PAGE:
"Ignorance of Scripture is ignorance of Christ." - Jerome

Wednesday, February 27, 2008

How can God be one, AND more than one?

This post is an outline for the material I taught a few weeks ago in a "mid-week" class I am team-teaching with Jay Bennett, a pastoral intern at my church (PCPC).

God is One

We see in Scripture that the most fundamental confession of Israel in the Old Testament is "Hear, O Israel: The LORD our God, the LORD is one." (Deut 6:4) The language and confession is repeated as the most basic declaration of faith in 1Kings 8:60 and Isa 45:5-6 .

Then, in the New Testament, we see three names, that seem to be distinct, called God.
1) God the Father such as in 1 Cor 1:3
2) Jesus (also called the Son or Word) in places such as John 20:28, or John 1:1-14
3) The Holy Spirit in places such as Acts 5:3-4

How is it then, that God is one, and these three are God? The Early Church stuggled with this question, with many answers being posited by men such as Arius, Apollonarius, Sabellius and Athanasius. How do we speak of these three? How do we speak of this one?


The first answer we will look at is the one given by a man named Sabellius. His answer was simple, logical and seemingly true to the Biblical witness. It goes like this:

God is one
The Father is God
The Son is God
Because the Father is the Son

Sabellius would even start calling this Person of God the "Sonfather." It sees one God, with different modes or manifestations. in fact, if we read John 10:30, where Jesus declares "I and the Father are one" this explanation seems to have biblical support. Modalism appealed to some in the Early Church because:

– Preserves equal worth of Son and Father
– Maintains the Fully Deity of the Son

If we are searching for model for this explanation, we may think of water (and in fact, we may shutter to think this may have been how God was explained to us). You see, the Modalist will say, Water can be solid, liquid or gas manifesting itself as an ice cube, a glass of water or steam. Yet, it is all the same water.

Tertullian voiced many of the objections of the other leaders in the church to this teaching, because while Modalism helped explain some things, it also:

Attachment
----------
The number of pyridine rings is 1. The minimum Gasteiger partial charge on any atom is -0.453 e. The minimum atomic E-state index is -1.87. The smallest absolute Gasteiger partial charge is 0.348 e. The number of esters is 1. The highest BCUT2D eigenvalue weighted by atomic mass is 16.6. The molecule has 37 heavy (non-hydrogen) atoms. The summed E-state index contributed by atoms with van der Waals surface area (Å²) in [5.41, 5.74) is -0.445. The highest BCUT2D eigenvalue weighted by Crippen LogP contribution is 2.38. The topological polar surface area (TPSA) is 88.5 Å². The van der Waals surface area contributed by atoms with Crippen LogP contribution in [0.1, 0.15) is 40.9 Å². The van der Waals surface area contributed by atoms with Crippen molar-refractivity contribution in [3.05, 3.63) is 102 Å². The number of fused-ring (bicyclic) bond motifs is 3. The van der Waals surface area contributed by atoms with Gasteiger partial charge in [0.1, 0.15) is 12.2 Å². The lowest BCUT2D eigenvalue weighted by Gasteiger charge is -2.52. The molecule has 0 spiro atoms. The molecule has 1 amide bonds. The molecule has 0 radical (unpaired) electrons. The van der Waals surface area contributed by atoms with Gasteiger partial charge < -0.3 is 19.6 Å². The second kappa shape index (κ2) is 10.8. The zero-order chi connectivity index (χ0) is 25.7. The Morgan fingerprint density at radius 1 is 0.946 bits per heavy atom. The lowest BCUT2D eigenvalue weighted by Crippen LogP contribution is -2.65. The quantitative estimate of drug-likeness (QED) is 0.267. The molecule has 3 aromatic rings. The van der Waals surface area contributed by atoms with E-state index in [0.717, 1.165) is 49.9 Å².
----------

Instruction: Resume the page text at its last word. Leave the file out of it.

– Denies distinction of Father and Son
– Denies the distinct Personhood of Son

The explanation is too simple. If the Son and Father are the same, why does the Son who was on earth, teach us to pray to the Father who is in heaven? Why does the Son pray to the Father in the Garden? How is it that the Son and Father have different roles and actions (John 5:22) if they are the same person?

No, the church could not accept the denial of the division between Son and Father. Other means must be solicited.


Arius was a superb Biblical scholar. He used the technique taught in seminaries across the world: Let the New Testament aid in interpreting the Old Testament. Like a good evangelical, Arius placed his trust in his hermenutic. Finding that Paul had called Christ "the wisdom of God" in the New Testament, Arius knew he had been given the key to understanding the passage about wisdom in the Old Testament in Proverbs 8:12, 22. Here, wisdom personified declares: "The LORD brought me forth as the first of his works." This translation is based on the Greek translation of the Old Testament, and while the Hebrew has a meaning closer to "possessed me at the beginning of your works" still this translation persists today in the NIV and NET as alternative readings. Arius also pointed to the very word "begat" as proof that the Son was distinct, but a created being, divine and the greatest of God's creation, but not God.

Apolloniarius also had a theory of "Son as lesser being" teaching that Jesus was "adopted" at his baptism, when the Holy Spirit decended, as God's vehicle, Jesus then was a man who became God or divine. Yet, still not God as the Father is God.

What does it mean that the Son is Deity?

This is a difficult question, especially when facing the language of "begotten." Our favorite verse in America is John 3:16, containing the very word "begotten." Does this word mean? Very early in the history of the Church was the church father Irenaus. The apostle John had as a disciple Polycarp and Polycarp trained Irenaeus in the teaching of John. Irenaeus, even before Arius, taught what John meant by this word as communicating:

“The Father is God, and the Son is God, for whatever is begotten of God is God.”

If a human begets a son, it is human? Does it share the qualities that make the father human? Then if God begets a Son, then the Son is God in the same shared qualities of Deity. One of these qualities is Eternality. The Son himslef makes this claim as to himself in John 8:58. So also to say the Son is begotten of the Father and shares Eternality is to say there is no time in which the Son did not exist. There was never a time when the Son "was not." For the Son is I AM.

This understanding informs the Creed believed by the Church from 325AD to the present: The Nicean Creed in which it is confessed:

"We believe in one Lord, Jesus Christ, the only Son of God, eternally begotten of the Father,
God from God, Light from Light, true God from true God, begotten, not made."

The bishop of Alexandria, Athanasius, continued this argument after the Council issued this creed. Athanasius tried to answer: Why is this even important? Athanasius related this back to our salvation. For:

– Man has debt